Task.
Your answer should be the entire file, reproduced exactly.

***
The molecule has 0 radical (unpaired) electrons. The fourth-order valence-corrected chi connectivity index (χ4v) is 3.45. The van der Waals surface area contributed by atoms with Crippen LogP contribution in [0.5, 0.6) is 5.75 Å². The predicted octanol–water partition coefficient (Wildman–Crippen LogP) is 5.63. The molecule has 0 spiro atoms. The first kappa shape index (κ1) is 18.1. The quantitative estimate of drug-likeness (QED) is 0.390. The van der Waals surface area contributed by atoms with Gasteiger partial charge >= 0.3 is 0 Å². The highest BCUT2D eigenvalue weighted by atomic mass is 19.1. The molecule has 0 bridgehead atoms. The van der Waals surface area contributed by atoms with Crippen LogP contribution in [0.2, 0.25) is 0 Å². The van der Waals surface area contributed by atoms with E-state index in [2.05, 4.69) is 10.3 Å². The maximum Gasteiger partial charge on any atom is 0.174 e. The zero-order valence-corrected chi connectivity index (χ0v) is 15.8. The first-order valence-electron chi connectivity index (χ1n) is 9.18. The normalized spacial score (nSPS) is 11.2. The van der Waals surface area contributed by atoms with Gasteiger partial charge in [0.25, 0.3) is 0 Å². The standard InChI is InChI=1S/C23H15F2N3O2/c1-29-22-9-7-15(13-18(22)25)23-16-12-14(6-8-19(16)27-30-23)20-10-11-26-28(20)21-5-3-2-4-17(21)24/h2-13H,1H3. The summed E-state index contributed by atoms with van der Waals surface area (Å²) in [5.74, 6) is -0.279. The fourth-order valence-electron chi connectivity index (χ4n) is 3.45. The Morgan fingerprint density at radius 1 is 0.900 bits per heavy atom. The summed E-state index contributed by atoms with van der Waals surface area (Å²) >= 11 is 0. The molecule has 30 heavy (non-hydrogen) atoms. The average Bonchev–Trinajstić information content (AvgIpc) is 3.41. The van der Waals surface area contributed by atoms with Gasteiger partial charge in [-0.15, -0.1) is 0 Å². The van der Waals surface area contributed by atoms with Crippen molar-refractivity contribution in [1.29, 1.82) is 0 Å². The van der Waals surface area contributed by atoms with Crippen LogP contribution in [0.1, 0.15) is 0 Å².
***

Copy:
The molecule has 0 radical (unpaired) electrons. The fourth-order valence-corrected chi connectivity index (χ4v) is 3.45. The van der Waals surface area contributed by atoms with Crippen LogP contribution in [0.5, 0.6) is 5.75 Å². The predicted octanol–water partition coefficient (Wildman–Crippen LogP) is 5.63. The molecule has 0 spiro atoms. The first kappa shape index (κ1) is 18.1. The quantitative estimate of drug-likeness (QED) is 0.390. The van der Waals surface area contributed by atoms with Gasteiger partial charge >= 0.3 is 0 Å². The highest BCUT2D eigenvalue weighted by atomic mass is 19.1. The molecule has 0 bridgehead atoms. The van der Waals surface area contributed by atoms with Crippen LogP contribution in [0.2, 0.25) is 0 Å². The van der Waals surface area contributed by atoms with E-state index in [2.05, 4.69) is 10.3 Å². The maximum Gasteiger partial charge on any atom is 0.174 e. The zero-order valence-corrected chi connectivity index (χ0v) is 15.8. The first-order valence-electron chi connectivity index (χ1n) is 9.18. The normalized spacial score (nSPS) is 11.2. The van der Waals surface area contributed by atoms with Gasteiger partial charge in [0.25, 0.3) is 0 Å². The standard InChI is InChI=1S/C23H15F2N3O2/c1-29-22-9-7-15(13-18(22)25)23-16-12-14(6-8-19(16)27-30-23)20-10-11-26-28(20)21-5-3-2-4-17(21)24/h2-13H,1H3. The summed E-state index contributed by atoms with van der Waals surface area (Å²) in [5.74, 6) is -0.279. The fourth-order valence-electron chi connectivity index (χ4n) is 3.45. The Morgan fingerprint density at radius 1 is 0.900 bits per heavy atom. The summed E-state index contributed by atoms with van der Waals surface area (Å²) >= 11 is 0. The molecule has 30 heavy (non-hydrogen) atoms. The average Bonchev–Trinajstić information content (AvgIpc) is 3.41. The van der Waals surface area contributed by atoms with Gasteiger partial charge in [-0.15, -0.1) is 0 Å². The van der Waals surface area contributed by atoms with Crippen molar-refractivity contribution in [1.29, 1.82) is 0 Å². The van der Waals surface area contributed by atoms with Crippen LogP contribution in [0.1, 0.15) is 0 Å².